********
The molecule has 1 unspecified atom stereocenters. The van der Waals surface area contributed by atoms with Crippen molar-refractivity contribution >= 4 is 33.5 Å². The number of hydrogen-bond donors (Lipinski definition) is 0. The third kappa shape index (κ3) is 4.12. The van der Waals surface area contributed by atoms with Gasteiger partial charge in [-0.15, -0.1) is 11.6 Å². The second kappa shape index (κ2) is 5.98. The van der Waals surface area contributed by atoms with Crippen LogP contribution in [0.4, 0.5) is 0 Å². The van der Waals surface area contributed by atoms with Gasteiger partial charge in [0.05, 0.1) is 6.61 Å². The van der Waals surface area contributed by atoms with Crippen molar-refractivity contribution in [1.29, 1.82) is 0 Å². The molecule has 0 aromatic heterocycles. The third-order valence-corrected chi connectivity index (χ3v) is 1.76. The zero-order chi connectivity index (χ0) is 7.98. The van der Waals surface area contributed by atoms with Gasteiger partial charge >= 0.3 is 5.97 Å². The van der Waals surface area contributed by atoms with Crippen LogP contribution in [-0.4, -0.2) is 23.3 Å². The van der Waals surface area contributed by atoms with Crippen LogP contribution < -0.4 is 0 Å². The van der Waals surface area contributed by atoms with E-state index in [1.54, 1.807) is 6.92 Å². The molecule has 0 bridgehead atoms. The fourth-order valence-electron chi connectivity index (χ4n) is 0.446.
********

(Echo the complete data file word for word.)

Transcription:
The molecule has 1 unspecified atom stereocenters. The van der Waals surface area contributed by atoms with Crippen molar-refractivity contribution >= 4 is 33.5 Å². The number of hydrogen-bond donors (Lipinski definition) is 0. The third kappa shape index (κ3) is 4.12. The van der Waals surface area contributed by atoms with Gasteiger partial charge in [-0.15, -0.1) is 11.6 Å². The second kappa shape index (κ2) is 5.98. The van der Waals surface area contributed by atoms with Crippen LogP contribution in [0.4, 0.5) is 0 Å². The van der Waals surface area contributed by atoms with Gasteiger partial charge in [0.05, 0.1) is 6.61 Å². The van der Waals surface area contributed by atoms with Crippen molar-refractivity contribution in [1.29, 1.82) is 0 Å². The molecule has 0 aromatic heterocycles. The third-order valence-corrected chi connectivity index (χ3v) is 1.76. The zero-order chi connectivity index (χ0) is 7.98. The van der Waals surface area contributed by atoms with Gasteiger partial charge >= 0.3 is 5.97 Å². The van der Waals surface area contributed by atoms with Crippen LogP contribution in [-0.4, -0.2) is 23.3 Å². The van der Waals surface area contributed by atoms with Crippen LogP contribution < -0.4 is 0 Å². The van der Waals surface area contributed by atoms with E-state index in [1.54, 1.807) is 6.92 Å². The molecule has 0 bridgehead atoms. The fourth-order valence-electron chi connectivity index (χ4n) is 0.446.